It is 1899. Summer is in full swing in Yalta, the glamorous resort town for the glamorous Russian aristocracy. The Black Sea and the sun converge and collectively shine so bright that they blind. Gurov, our main character, lazily stares beyond the horizon in search of something. Of what? He hardly knows himself. This is how “The Lady with the Little Dog” marvelously opens up, immediately creating a drunken feeling of infinite, if somewhat ominous, possibilities. Isn’t that what summer is all about?
Gurov is a terrible human being: a lying, cheating, misogynistic — but charming! — philander. He’s an Ocean’s Eleven-era George Clooney without a soul. When he hears of a pretty little thing, newly-arrived in Yalta, he considers, “If she is here alone without a husband or friends, it wouldn’t be amiss to make her acquaintance.”
I love this guy.
The pretty little thing, the titular lady with the dog, is Anna Sergeyevna, a young Cruel Intentions-era Reese Witherspoon to Gurov’s winning Clooney. She is recently married, but like all 19th-century literary Russian aristocrats, unhappily so. What happens next is predictable: two strangers at different points in their lives, an encounter in an exotic locale, an inevitable, tempestuous affair. If it sounds derivative, it’s because every star- crossed lovers’ tale you know from 20th-century film and literature is an imitation of Chekhov’s original.
But what Chekhov does in “The Lady with the Little Dog” is extraordinary. He makes you root for the terrible human being. In spite of your better judgement, you long for Gurov to charm the girl, to seduce her, and, perhaps, to break her heart. When Anna confides in Gurov her agonies and unfulfilled dreams, he observes that “there’s something pathetic about her, anyway,” and you laugh hysterically. You feel sorry for Anna, but you decide that if she’s stupid enough to fall for this charming fraud, then she deserves to be swindled. Or maybe you are a moral person, and you don’t feel that way at all.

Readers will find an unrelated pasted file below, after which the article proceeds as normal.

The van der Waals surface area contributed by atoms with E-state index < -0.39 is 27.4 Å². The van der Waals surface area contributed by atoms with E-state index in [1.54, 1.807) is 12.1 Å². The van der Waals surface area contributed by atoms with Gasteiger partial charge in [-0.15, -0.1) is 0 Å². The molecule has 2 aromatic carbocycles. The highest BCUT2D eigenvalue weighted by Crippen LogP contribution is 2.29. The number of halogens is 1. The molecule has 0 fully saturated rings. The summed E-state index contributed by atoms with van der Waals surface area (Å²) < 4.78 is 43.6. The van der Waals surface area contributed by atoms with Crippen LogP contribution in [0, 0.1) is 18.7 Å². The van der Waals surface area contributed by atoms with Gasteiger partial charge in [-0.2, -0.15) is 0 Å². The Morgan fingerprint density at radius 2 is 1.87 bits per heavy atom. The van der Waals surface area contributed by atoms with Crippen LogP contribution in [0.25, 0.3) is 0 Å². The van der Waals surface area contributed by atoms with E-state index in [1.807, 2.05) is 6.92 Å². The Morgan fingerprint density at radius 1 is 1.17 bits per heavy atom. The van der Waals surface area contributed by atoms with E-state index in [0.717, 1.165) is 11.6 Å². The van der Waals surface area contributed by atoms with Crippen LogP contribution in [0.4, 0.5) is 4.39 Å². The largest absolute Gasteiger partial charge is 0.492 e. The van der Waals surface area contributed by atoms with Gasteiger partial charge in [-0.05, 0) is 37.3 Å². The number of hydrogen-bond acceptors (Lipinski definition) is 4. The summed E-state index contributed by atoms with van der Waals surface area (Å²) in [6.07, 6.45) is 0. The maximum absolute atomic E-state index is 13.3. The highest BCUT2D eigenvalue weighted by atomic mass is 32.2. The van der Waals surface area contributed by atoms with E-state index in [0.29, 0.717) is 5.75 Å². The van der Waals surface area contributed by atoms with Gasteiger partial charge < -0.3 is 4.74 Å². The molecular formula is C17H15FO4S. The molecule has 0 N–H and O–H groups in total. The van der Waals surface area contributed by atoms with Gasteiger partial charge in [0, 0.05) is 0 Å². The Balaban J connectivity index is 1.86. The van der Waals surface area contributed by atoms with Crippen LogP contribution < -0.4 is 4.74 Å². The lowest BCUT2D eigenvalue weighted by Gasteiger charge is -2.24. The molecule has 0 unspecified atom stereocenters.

In any case, you will be as seduced by “The Lady with the Little Dog” as Anna is enamored with the monstrous Gurov. In the characters’ forbidden love affair, Chekhov evokes the spirit of summer: oppressive but liberating, exhausting but exciting, stultifying but intoxicating. Gurov’s life is an eternal summer, and in the summer, every day is a “thirsty day” when one does “not know what to do with oneself.” In the summer, one is particularly susceptible to the wonderful things that surround. For me, it is snorkeling along a coral reef in the middle of the Caribbean Sea; for Gurov, it is sitting next to a beautiful young woman in the dawn of light, with dew on the grass.
I think Gurov wins.
I will not spoil the entire story, but precisely when you think you know how it will all come crashing down, Chekhov surprises. If you rooted for Gurov in the beginning, by the end you’re praying that he gets his happily ever after. But Chekhov has something special planned for Gurov and Anna and the reader. Abruptly, dizzying, the story ends, leaving one gasping for air, unprepared for the solemnity of autumn — much less for the emptiness of winter.
Chekhov makes you long for summer, with all of its intensity, with all of its oppressiveness. He makes you long for a time, in Yalta or elsewhere, when the sun and the sea meet before you, when life overflows with possibilities. As “The Lady with the Little Dog” comes to a close — perhaps disappointingly, perhaps perfectly — even those who dislike the summer months will be left aching, just a little, for a few more drowsily sweltering days.